I remember telling my students that I was dating a South African girl and having them mime throwing a spear in answer.

What relevance does this have in a blog about travel? The obvious link is that when we travel, we’re interacting with other cultures and races. I like to think those of us who have traveled are cut from a different cloth than the people I describe above. I’m not going to make the bold statement that I’m never racist – but I do think travel and exposure to people from a variety of backgrounds has given me a far better perspective to work from.

I’ll admit that from time to time I do get a tad irritated with one of my colleagues from an offshore call centre. Sometimes I’m having a hectic day and the last straw is having to slow things right down to make it easier for them to understand what it is I’m saying.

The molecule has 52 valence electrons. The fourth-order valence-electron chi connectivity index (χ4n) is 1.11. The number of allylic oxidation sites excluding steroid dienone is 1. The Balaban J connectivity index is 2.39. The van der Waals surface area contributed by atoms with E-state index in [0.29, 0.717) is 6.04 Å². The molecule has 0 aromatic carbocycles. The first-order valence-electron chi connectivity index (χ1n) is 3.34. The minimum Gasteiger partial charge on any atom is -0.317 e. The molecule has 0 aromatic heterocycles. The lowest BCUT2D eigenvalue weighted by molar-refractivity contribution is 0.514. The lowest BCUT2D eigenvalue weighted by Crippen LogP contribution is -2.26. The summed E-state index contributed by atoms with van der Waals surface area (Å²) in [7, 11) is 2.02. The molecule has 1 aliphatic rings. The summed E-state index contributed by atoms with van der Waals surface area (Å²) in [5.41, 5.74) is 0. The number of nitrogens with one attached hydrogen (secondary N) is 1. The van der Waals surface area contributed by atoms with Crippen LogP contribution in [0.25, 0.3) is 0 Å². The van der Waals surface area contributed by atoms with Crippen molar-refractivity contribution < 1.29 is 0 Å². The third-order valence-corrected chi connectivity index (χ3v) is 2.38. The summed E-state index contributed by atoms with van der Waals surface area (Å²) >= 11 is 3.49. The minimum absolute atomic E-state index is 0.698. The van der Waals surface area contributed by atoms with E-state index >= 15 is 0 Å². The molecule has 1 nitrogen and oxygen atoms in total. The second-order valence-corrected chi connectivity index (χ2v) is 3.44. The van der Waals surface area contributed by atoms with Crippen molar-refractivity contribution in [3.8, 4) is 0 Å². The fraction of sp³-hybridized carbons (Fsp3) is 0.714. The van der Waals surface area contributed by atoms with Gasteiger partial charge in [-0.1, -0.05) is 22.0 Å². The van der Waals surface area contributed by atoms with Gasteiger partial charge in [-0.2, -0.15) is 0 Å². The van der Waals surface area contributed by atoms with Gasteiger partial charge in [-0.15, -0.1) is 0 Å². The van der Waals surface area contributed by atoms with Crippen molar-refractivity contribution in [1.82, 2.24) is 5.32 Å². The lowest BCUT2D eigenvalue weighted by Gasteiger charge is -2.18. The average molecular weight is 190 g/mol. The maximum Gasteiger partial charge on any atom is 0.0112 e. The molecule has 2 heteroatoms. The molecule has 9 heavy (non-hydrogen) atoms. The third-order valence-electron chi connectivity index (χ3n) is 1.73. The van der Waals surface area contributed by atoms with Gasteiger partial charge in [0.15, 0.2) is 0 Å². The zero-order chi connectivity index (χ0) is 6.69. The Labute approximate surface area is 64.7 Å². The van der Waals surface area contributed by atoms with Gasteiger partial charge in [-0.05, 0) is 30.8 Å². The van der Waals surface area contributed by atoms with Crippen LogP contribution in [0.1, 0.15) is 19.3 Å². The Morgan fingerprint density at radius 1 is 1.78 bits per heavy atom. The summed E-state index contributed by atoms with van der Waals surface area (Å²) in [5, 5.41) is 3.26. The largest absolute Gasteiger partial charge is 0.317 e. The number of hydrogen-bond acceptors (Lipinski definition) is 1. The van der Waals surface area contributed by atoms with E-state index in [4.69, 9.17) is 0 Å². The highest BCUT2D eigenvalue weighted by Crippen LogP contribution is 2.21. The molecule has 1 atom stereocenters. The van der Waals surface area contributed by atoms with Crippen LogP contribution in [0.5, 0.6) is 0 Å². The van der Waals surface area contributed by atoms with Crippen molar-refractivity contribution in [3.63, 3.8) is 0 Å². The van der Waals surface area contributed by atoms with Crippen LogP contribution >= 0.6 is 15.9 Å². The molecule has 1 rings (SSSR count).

But rather than get angry, I stop a think for a moment. I think back to attempting to order bibimbap in my halting Korean or nodding with a stupid grin on my face as I walked away from a Chinese cab driver frantically gesturing that I pay him. Turns out arms crossed in front of you to make an ‘X’ means $10 in China and ‘zero’ in Korea. Go figure.

In my reading of Frommer’s Fiji in preparation for my visit there later this year, I’ve read about the tensions between native Fijians and the Fijian Indian population that emigrated there in the 1800s. It’s definitely something I’m going to encounter everywhere.